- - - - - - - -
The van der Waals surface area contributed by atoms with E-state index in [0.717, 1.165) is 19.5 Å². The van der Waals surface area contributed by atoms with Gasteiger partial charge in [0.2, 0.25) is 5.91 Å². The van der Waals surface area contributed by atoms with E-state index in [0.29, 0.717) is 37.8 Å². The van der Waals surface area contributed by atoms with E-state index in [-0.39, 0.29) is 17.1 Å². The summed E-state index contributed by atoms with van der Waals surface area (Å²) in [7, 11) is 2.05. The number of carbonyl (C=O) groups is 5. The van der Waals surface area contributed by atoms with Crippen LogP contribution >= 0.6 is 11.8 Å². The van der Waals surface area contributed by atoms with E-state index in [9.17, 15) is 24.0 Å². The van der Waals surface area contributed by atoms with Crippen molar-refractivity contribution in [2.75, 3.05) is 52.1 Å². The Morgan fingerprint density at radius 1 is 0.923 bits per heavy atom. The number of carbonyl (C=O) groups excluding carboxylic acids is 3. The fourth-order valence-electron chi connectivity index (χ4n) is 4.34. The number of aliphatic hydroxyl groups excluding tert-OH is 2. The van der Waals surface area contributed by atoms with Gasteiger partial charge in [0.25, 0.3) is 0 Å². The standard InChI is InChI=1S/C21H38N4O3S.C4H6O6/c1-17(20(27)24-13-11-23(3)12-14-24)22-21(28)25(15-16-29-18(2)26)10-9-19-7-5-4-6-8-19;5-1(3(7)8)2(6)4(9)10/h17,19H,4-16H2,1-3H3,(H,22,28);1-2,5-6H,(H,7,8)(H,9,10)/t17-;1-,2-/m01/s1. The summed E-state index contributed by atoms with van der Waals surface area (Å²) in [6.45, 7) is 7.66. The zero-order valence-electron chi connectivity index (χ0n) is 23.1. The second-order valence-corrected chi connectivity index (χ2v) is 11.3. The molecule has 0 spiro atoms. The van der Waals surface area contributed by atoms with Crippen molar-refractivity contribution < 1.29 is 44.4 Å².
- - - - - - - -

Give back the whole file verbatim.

The van der Waals surface area contributed by atoms with E-state index in [0.717, 1.165) is 19.5 Å². The van der Waals surface area contributed by atoms with Gasteiger partial charge in [0.2, 0.25) is 5.91 Å². The van der Waals surface area contributed by atoms with E-state index in [0.29, 0.717) is 37.8 Å². The van der Waals surface area contributed by atoms with E-state index in [-0.39, 0.29) is 17.1 Å². The summed E-state index contributed by atoms with van der Waals surface area (Å²) in [7, 11) is 2.05. The number of carbonyl (C=O) groups is 5. The van der Waals surface area contributed by atoms with Crippen LogP contribution >= 0.6 is 11.8 Å². The van der Waals surface area contributed by atoms with E-state index in [9.17, 15) is 24.0 Å². The van der Waals surface area contributed by atoms with Crippen molar-refractivity contribution in [2.75, 3.05) is 52.1 Å². The Morgan fingerprint density at radius 1 is 0.923 bits per heavy atom. The number of carbonyl (C=O) groups excluding carboxylic acids is 3. The fourth-order valence-electron chi connectivity index (χ4n) is 4.34. The number of aliphatic hydroxyl groups excluding tert-OH is 2. The van der Waals surface area contributed by atoms with Gasteiger partial charge in [0.25, 0.3) is 0 Å². The standard InChI is InChI=1S/C21H38N4O3S.C4H6O6/c1-17(20(27)24-13-11-23(3)12-14-24)22-21(28)25(15-16-29-18(2)26)10-9-19-7-5-4-6-8-19;5-1(3(7)8)2(6)4(9)10/h17,19H,4-16H2,1-3H3,(H,22,28);1-2,5-6H,(H,7,8)(H,9,10)/t17-;1-,2-/m01/s1. The summed E-state index contributed by atoms with van der Waals surface area (Å²) in [6.45, 7) is 7.66. The zero-order valence-electron chi connectivity index (χ0n) is 23.1. The second-order valence-corrected chi connectivity index (χ2v) is 11.3. The molecule has 0 spiro atoms. The van der Waals surface area contributed by atoms with Crippen molar-refractivity contribution < 1.29 is 44.4 Å².